A Brief Comment on “Why Girls, Safe Spaces and Coding Can Close the Gender Gap in Technology – and Drive Equality”
Rebecca Parsons and Claudia Melo make a good point.
Women and girls need to be given a chance to experience coding in a safe environment so that the great paucity of females in high tech can begin to be remedied.
Yet, Silicon Valley is all flustered as to why this condition exists. There are, of course, those who like to point out that women either don’t have the desire of the temperament to do the work.
But history certainly doesn’t bear this out.
Throughout the 40s, 50, 60s, and 70s women took an active interest. Programming wasn’t yet a business or even its own field and attracted
The developer of the foundations of CoBOL was computer pioneer (and woman) Grace Hopper who started programming in the 40s as a mathematician. Another programming pioneer, Margaret Hamilton, developed the program that saved the Apollo 11 moon landing. (She also coined the term “software engineer.)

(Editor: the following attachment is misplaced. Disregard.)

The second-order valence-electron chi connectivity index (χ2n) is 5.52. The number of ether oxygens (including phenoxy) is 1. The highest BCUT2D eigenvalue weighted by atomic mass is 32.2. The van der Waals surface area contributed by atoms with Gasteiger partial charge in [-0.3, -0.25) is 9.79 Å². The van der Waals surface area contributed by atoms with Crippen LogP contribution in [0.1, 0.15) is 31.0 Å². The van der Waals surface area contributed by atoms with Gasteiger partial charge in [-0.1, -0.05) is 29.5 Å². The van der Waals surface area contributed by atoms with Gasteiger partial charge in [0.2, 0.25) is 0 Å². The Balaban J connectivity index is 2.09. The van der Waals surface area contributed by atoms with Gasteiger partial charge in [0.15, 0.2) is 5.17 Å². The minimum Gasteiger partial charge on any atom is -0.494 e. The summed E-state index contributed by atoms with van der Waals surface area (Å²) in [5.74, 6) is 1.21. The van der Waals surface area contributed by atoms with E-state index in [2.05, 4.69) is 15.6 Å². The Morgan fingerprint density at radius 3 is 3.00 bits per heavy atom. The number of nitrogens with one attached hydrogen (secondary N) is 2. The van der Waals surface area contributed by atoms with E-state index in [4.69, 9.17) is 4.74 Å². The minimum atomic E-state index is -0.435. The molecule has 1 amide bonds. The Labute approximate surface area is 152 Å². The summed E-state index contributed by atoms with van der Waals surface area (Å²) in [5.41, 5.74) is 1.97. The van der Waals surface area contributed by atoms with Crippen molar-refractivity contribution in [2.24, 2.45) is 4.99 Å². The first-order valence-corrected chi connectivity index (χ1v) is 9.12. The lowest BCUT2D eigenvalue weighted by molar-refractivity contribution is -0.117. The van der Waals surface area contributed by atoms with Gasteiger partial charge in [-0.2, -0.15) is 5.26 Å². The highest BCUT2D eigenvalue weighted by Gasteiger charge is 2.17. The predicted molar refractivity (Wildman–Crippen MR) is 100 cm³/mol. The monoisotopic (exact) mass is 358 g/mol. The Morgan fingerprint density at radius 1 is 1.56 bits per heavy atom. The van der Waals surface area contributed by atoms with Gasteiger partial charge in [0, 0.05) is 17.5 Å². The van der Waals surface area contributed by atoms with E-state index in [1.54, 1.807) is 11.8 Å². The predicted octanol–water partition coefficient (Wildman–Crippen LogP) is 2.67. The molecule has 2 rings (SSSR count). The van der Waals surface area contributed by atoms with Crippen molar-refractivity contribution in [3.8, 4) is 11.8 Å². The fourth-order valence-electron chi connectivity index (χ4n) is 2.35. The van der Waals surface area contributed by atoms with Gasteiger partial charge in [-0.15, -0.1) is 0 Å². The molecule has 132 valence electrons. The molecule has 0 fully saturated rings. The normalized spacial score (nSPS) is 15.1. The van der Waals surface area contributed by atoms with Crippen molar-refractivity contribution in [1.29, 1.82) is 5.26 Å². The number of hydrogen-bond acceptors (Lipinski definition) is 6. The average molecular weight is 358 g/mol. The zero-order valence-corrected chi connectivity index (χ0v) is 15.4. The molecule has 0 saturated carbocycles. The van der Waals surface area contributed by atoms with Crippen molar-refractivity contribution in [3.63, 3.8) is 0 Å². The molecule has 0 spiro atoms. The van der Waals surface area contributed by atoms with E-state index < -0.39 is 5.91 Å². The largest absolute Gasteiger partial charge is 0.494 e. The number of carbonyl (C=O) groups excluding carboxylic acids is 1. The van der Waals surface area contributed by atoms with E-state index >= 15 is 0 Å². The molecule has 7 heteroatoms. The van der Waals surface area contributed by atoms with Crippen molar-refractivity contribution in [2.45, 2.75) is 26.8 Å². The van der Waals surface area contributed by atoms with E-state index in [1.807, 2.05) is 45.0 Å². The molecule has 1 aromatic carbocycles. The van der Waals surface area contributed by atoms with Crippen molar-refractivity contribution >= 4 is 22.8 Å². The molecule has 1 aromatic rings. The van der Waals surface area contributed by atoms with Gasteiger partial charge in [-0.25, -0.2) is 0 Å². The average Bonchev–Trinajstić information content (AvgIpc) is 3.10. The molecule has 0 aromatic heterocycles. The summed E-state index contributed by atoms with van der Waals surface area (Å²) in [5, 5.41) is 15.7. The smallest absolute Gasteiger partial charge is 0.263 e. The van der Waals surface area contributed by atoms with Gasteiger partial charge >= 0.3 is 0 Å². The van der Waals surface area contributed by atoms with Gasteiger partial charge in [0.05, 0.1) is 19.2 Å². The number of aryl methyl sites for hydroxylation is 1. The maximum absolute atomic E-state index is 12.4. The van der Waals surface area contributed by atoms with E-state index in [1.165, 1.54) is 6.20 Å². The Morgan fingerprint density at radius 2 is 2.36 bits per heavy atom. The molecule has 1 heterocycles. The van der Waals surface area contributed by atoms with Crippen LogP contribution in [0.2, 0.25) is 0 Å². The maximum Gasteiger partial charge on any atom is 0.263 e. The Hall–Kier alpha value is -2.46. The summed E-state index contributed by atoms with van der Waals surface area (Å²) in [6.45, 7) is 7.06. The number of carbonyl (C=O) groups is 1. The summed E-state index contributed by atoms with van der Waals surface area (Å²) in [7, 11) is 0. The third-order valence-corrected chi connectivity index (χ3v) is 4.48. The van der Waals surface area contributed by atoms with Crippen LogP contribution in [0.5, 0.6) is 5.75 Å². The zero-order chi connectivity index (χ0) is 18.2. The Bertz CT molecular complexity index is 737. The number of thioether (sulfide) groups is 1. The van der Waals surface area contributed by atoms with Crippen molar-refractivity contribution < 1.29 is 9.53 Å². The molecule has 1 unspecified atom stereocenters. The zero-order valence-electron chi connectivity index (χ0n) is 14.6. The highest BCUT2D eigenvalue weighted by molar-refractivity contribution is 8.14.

But something happened in the 80s: personal computers and the decision by hardware manufacturers to market only to men and boys, essentially telling women that anything computer was not for them.
This was the beginning of the big drop-off in women coders.
So, listen up, Silicon Valley.
There aren’t enough women coders, not because they don’t care or aren’t competent, but because Silicon Valley made the choice to exclude them.